A recap of the main points from the EPiServer 7 Developer Summit in Oslo. How does the final product live up to the expectations from the first sneak peeks and previews?
Ever since the first sneak peeks and public preview back in June, it's clear that EPiServer has undergone some major surgery, and the results were presented to an excited developer crowd in Oslo on November 1. See how Twitter reacted to #EPi7DS.
I was interested to see how the inital reactions from the vNext/Falcon sneak peek (from Karoline Klever, Stefan Forsberg, Alexander Haneng and others) have been addressed in the finished product. The main concerns back then were the new UI, strongly typed pages, blocks, MVC and the Add-on system. Are there still any unanswered questions?
The Alloy Demo Templates
Alloy Technologies has been renamed to just Alloy, and has been given a facelift. It is now a fully responsive demo site. The EPiServer team has focused on making all of the page templates use best practises instead of being quick-and-dirty demo code.
Mobile magic sold separately
One word of warning though - attention sales people everywhere. You've seen those fancy screenshots where the Alloy site is viewed with the iPad/iPhone skin through mobile Display Channels, right?
Well, EPiServer 7 in itself does not magically make your site mobile.
You still need external help like responsive stylesheets, or (*shiver*) separate mobile-optimized templates like MobilePack.
But you knew that, right? Just making sure you don't go overboard.
The new UI - Edit mode
Update: For more on the new UI experience, see my blog post "Editing EPiServer 7 content on a mobile device".
In EPiServer 7, on-page-edit is the default view. By clicking any visible property, an editor popup relevant to the property type appears (e.g. TinyMCE for xhtml, UrlPicker for url, ImagePicker for image, etc). Changes to the page can be previewed in real time, and changes are instantly autosaved.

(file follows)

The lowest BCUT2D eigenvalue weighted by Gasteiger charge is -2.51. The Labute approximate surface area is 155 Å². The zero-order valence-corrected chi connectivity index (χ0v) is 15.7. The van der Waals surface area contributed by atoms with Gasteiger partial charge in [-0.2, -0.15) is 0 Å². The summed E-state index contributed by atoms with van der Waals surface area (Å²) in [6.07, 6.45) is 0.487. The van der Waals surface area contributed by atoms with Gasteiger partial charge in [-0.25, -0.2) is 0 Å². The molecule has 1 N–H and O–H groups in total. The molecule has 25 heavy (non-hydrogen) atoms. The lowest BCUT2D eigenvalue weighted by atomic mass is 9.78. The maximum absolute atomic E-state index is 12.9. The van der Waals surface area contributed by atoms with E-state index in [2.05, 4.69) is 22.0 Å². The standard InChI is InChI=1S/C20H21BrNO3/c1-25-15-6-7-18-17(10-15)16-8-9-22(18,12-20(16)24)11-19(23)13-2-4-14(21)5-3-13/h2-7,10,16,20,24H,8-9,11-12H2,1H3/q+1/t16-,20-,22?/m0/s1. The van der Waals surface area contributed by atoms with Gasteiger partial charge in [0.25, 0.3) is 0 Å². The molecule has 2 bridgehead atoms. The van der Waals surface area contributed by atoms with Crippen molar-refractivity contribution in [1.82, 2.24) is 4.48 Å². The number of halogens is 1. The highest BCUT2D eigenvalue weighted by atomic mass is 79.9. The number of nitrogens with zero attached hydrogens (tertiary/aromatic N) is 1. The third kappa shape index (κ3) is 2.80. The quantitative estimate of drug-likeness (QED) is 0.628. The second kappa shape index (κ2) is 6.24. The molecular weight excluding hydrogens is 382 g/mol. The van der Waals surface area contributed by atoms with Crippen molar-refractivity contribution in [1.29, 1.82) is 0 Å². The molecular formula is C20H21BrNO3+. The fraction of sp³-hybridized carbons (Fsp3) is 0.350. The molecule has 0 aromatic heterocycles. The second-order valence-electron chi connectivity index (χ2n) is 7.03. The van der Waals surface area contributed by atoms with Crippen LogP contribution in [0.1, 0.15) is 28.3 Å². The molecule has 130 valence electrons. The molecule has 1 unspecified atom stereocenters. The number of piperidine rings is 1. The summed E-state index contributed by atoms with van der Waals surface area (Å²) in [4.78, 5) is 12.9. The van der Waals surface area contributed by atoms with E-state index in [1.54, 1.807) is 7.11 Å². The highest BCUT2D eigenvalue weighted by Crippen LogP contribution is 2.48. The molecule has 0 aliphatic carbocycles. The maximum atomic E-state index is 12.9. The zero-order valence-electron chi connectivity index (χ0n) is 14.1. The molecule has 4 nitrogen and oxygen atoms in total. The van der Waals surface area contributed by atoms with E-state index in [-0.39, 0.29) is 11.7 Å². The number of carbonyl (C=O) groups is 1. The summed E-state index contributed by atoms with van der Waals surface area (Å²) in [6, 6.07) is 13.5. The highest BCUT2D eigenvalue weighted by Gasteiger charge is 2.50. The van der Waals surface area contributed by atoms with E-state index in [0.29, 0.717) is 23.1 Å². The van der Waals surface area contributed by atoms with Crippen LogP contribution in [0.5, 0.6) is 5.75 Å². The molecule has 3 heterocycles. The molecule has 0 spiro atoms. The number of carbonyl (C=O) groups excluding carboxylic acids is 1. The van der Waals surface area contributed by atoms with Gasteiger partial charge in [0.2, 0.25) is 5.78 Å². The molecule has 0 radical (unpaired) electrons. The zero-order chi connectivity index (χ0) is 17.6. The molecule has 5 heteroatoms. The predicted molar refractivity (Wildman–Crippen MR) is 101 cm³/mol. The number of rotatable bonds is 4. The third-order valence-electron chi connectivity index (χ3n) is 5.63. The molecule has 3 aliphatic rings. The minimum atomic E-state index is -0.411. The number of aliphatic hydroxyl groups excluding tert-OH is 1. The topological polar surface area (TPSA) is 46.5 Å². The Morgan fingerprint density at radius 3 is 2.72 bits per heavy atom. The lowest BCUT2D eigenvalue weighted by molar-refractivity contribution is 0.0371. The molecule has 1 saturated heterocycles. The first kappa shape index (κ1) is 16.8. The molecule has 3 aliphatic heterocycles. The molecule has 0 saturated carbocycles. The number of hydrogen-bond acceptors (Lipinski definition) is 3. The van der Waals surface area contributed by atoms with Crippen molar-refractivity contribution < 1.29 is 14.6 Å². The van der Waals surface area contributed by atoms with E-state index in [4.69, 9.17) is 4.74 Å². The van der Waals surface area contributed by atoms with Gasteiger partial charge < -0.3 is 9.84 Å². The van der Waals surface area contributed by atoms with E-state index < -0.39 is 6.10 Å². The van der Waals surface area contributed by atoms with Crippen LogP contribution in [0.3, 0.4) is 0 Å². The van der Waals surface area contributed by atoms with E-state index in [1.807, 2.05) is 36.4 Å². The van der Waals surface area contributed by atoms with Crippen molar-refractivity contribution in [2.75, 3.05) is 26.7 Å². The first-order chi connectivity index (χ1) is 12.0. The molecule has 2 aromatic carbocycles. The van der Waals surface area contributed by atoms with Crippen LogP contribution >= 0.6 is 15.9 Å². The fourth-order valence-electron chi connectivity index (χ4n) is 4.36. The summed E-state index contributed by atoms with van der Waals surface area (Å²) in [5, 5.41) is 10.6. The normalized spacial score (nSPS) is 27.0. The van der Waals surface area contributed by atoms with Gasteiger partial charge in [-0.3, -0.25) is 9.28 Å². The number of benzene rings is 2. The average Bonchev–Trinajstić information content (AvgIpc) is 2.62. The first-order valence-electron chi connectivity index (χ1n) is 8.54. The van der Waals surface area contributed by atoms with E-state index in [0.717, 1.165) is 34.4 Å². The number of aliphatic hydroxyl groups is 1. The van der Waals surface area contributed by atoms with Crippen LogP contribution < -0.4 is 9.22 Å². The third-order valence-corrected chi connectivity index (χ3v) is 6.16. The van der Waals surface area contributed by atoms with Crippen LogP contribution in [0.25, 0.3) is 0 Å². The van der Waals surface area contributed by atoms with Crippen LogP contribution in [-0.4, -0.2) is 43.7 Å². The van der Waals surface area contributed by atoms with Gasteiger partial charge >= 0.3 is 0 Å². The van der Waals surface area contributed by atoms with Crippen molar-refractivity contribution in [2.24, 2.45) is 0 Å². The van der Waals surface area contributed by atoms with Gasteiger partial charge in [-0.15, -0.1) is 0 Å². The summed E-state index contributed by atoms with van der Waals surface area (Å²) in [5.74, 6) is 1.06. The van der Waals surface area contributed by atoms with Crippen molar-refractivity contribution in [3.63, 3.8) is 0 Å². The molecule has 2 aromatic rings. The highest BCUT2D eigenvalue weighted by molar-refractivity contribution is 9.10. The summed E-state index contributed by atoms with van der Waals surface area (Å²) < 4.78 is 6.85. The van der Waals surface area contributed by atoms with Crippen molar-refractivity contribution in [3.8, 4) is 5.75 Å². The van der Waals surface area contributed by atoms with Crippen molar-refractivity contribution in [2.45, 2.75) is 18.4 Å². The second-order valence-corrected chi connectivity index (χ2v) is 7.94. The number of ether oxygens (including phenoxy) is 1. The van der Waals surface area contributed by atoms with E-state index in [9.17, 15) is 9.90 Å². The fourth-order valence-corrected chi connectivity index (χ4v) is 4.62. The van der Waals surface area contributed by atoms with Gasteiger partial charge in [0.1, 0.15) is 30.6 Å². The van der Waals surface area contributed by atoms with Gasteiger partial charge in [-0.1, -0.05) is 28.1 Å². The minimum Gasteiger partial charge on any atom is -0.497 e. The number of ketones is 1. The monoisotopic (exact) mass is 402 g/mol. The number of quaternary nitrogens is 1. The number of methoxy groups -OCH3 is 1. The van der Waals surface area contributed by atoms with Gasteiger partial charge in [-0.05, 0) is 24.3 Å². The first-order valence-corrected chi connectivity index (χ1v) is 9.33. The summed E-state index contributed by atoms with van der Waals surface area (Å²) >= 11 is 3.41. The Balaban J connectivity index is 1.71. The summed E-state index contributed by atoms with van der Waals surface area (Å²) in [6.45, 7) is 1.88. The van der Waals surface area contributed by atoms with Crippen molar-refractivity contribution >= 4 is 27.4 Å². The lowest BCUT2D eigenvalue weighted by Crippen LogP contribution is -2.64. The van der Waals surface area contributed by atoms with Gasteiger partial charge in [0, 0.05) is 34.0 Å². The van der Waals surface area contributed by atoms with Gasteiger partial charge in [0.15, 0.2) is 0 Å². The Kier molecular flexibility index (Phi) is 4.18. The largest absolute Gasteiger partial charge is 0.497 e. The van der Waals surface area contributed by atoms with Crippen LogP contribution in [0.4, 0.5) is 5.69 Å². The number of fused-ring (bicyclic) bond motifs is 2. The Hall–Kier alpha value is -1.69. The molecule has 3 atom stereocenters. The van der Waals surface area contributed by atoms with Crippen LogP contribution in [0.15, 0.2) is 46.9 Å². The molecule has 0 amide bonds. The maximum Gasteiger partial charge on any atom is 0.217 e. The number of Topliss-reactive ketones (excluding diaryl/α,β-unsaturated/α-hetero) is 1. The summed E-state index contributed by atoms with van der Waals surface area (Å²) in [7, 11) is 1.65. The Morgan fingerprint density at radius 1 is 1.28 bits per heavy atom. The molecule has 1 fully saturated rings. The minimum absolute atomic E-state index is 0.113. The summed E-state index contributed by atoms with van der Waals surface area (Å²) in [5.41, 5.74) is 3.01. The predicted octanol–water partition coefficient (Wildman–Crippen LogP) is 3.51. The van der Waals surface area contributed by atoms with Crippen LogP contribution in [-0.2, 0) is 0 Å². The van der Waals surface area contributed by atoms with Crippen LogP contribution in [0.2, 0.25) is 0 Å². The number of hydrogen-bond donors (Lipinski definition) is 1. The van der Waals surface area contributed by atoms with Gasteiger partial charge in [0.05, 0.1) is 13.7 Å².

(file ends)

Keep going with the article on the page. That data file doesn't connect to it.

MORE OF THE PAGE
On-page-edit has been around for a long time, but has not been the killer feature that it should be. For this to work in CMS 5 and 6, properties had to be rendered using the <EPiServer:Property PropertyName="MyProperty"...> notation. However, complex page templates and use of PageTypeBuilder often dictated that properties were rendered using <%= CurrentPage.MyProperty %> inline code instead.
On-page-editing is still primarily achieved using the <EPiServer:Property> webcontrol, but can also be achieved by decorating properties with EditHint attributes to let EPiServer know which type of editor should be used for each property. Good news for both developers who get flexibility, and for editors who can edit the same way across the whole site.
Forms editing still available
Feeling more comfortable with the old forms editing? By clicking a little icon in the corner, the properties are listed in forms style.
In fact, you have to enter this view if you want to edit elements like access rights for the page, URL/simple address, language settings, publish/archive dates etc.
Classic edit mode
So here's a hidden gem: Classic edit mode is also included. If you enter the old URL format, e.g. "/episerver/cms/edit", you're back in the good old editing style of CMS 6:
Sharing edit view
Another fun fact: The URLs in EPiServer 7 edit mode are designed so that you can share the URL with a colleague, and after logging in they will see the exact same edit view of the page as you. Note: This doesn't seem to work in IE9.
Even the default EPiServer login dialog has been given a design update and a dash of color:
The styles for the login screen come from /util/login.css, which by default is located in the EPiServer global install folder, e.g. C:\Program Files (x86)\EPiServer\CMS\7.x.x.x\application\util. Unfortunately that means if you want to re-style the default login screen, it will take effect for all sites on the server.
Decoupled UI elements
- \VPP\MySite\Packaging\Modules\Shell\1.0.290\ClientResources\epi\themes\sleek\ for the new EPiServer7 themes
- \VPP\MySite\Packaging\Modules\Shell\1.0.290\ClientResources\epi\themes\legacy\ for CMS6-style themes
- \VPP\MySite\Packaging\Modules\Shell\1.0.290\ClientResources\epi\ and various subfolders contain the UI